“It is not meant to put the person into a hypnotic kind of state,” Holden said. “It’s meant to actually stimulate both sides of the brain equally to facilitate these kinds of experiences.”

The technique the UNT group uses, called “eye movement desensitization and reprocessing,” is merely a steppingstone into an IADC, she said.

Holden, who has studied near-death experiences for more than 20 years, said she first learned of this technique and of IADCs in an article by Allan Botkin in the Journal of Near-Death Studies in 2000. She and several of her graduate students traveled to Chicago a year ago to learn from Botkin, who is pioneering the technique and emerging as something of a contact-the-dead guru.

Botkin said he stumbled upon an IADC by accident while working with a Vietnam veteran suffering from post-traumatic stress disorder.

“I thought he just hallucinated. I didn’t know what it was,” Botkin said. “It healed grief in a way that I and my colleagues had not thought possible, and for that reason I pursued it.”

Covelli and other people whom Holden and Botkin have worked with may feel better, but some psychologists have doubts.

“What I object to is labeling it in such a way that they may actually be able to contact their loved one. To me that’s no different than holding a séance,” said Roberta Diddel, a licensed counselor and lecturer in the Rice University psychology department. “It’s an implied promise that you’re going to be able to connect with someone who passed away, and as far as we know that’s not possible.”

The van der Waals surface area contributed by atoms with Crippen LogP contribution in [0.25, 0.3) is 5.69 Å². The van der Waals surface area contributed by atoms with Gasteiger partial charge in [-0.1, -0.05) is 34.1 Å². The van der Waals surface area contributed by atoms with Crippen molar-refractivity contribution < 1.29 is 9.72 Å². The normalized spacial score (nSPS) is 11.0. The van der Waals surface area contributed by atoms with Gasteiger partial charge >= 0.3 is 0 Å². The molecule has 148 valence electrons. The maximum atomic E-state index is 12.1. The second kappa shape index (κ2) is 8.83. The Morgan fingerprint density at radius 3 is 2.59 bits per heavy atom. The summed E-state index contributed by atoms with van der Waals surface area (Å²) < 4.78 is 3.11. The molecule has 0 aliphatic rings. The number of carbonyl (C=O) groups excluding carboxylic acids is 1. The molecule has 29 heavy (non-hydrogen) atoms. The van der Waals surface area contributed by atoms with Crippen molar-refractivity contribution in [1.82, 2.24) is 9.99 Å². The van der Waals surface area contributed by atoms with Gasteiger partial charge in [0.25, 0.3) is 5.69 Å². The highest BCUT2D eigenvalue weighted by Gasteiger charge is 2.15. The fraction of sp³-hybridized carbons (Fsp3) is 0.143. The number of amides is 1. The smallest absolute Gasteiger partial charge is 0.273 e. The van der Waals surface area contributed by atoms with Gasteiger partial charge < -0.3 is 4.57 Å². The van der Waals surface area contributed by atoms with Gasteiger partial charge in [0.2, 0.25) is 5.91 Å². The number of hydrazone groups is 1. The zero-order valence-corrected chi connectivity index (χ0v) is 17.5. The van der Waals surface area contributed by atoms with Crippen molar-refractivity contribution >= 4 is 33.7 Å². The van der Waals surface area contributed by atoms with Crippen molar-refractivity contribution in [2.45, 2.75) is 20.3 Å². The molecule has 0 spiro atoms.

She said healthy recovery from the loss of a loved one means eventually accepting that they’re gone, not searching for their ghost.

“The way they they’re labeling it creates the false sense that you’re actually going to get in touch with that person,” Diddel said.

Before taking participants through the process at the Lewisville church, Holden told them that they might not experience anything. She said she always tells people this.

Cyndi Rowan said that skeptics like Diddel can say what they want but that IADCs help healing. The 50-year-old Fort Worth mother of three went to Holden’s meeting in search of her daughter, who died in a car accident at age 18 more than a year and a half ago.

While Covelli tried to commune with her friend, Rowan was in another room trying to reach out to her daughter.

She swears it worked.

Rowan said she saw her daughter’s leather jacket and heard the leather crackle.

“It was so real. I thought ‘Am I making up something? Am I hallucinating?’ But it was there,” she said. “I just felt like I was smiling from within my chest, just a very euphoric feeling.”

When she opened her eyes, Rowan said, she remarked to others in the room how strange it was that a car drove by playing loud music like the kind her daughter used to play in her car. The others told her they heard no such thing.

Also, a woman who had never seen even a picture of Rowan’s daughter said she saw her and described what she looked like.

“She said she felt Heather was trying to tap me on the shoulder and tell me everything was OK,” Rowan said.

After almost nonstop uncontrollable crying since the accident, Rowan said she finally felt better.

“It’s been over a week, and I feel tremendous,” Rowan said later in an interview. “I felt a sense of peace come over me that evening, and I’ve felt that way ever since.”